It’s fun to see kids do the darndest things, so to speak. For example, the film Psycho Goreman features a little girl talking to a cross with Jesus on it. She’s been a bratty little beast of sorts up until now, but at this moment is made humble by horrific events and an iconic image. But what appears to be the start of prayer soon turns sacrilegious, as she declares allegiance to a super-powerful evil alien being, in a show of shocking aggression. To cap it all off, she…
… well, you’ll just have to watch. Psycho Goreman is full-tilt edgy, letting its lead child actress, Nita-Josee Hanna, go completely foul-mouthed and borderline vulgar with her little girl demands of others and completely monstrous attitude against any/all authority. What is seen in the film’s trailer is but a minor visage of her absolute domination, let loose from the very beginning to the most satisfying conclusion. Nita-Josee takes to her character Mimi with courage and glee, where one can only imagine the reveling she must’ve taken in being allowed to just explode. This is her film.
Of course, this ecstatic sci-fi delight isn’t merely sold to all off the shoulders of a kid (though it could be), being a romantic marriage of practical effects, costuming, and makeup design. It’s clear just how much filmmaker Steven Kostanski (part of the Astron-6 crew behind Manborg and The Void) not only loves those 80s “alien meets Earth kids” adventure films, but even more so the mechanics behind the craft. Each space warrior featured (and there are many) have their own specific look and movement, as much products of the puppeteers and craftsmen as they are the actors under the latex. As a director, Kostanski doesn’t just exude that feeling of a wide-eyed youngster staring up at a movie screen, but also commands all elements - no matter how silly or campy or gooey - with love and confidence.
The young at heart will fall before Psycho Goreman, adoring its sense of humor and playful horror all the way through. In one such sequence that embodies everything great about the film, the lead kids and titular alien overlord are out and about in a playground when confronted by two ill-prepared policemen. Immediately, they draw their weapons, only to be disposed of with ease. One goes boom, the other goes minion. This half-living cop, half-melting man walks around in utter pain, mumbling gibberish with a permanent expression of bafflement on what’s left of his face. Imagine the henchman from Robocop who melts after being doused in radioactive waste, but forced to live that way at the whims of a little girl and her alien slave.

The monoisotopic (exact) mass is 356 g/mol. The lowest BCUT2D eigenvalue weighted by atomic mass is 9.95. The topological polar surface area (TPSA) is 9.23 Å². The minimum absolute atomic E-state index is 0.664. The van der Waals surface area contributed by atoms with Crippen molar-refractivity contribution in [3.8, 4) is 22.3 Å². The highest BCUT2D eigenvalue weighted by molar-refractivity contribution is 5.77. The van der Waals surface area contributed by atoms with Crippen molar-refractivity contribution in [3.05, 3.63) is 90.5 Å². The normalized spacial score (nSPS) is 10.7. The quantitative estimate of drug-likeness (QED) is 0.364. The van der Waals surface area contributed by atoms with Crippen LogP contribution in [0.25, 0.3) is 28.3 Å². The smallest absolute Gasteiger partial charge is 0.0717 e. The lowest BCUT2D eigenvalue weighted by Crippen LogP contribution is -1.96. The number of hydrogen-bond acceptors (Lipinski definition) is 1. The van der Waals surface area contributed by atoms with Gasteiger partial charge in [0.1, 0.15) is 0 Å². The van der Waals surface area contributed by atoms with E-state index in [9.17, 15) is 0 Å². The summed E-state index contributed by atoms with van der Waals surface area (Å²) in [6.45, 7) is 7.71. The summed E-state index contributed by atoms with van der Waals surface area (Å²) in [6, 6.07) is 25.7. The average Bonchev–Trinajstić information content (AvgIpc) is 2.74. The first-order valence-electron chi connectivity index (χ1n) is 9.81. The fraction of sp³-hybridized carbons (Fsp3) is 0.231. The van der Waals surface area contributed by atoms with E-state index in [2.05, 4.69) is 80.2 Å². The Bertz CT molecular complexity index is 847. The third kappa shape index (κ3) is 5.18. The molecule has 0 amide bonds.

It’s as hilarious and demented as you’d think, maybe ten times more.
A complete crowd-pleaser that earns all the comedy credit with every gag it delivers, and a cheek-ish throwback to a decade too often mimicked, Psycho Goreman kicks 2021 off in the best cinematic way possible. It’d be a classic video store pick, if such places were still in abundance. It’d be a wonderful screening to sneak into, if more theaters could safely stay open. As things are, the film is still a gas. Contemporary sharp-edges mix with Adult Swim absurdism to birth something inspired by childhood and performed as only the universe can influence.
Is this meant for all ages, or only the grown-up few? That’ll depend on the parents, for sure. Just know that, should you watch without the little ones, they may hold it against you.
(Psycho Goreman is now available on-demand)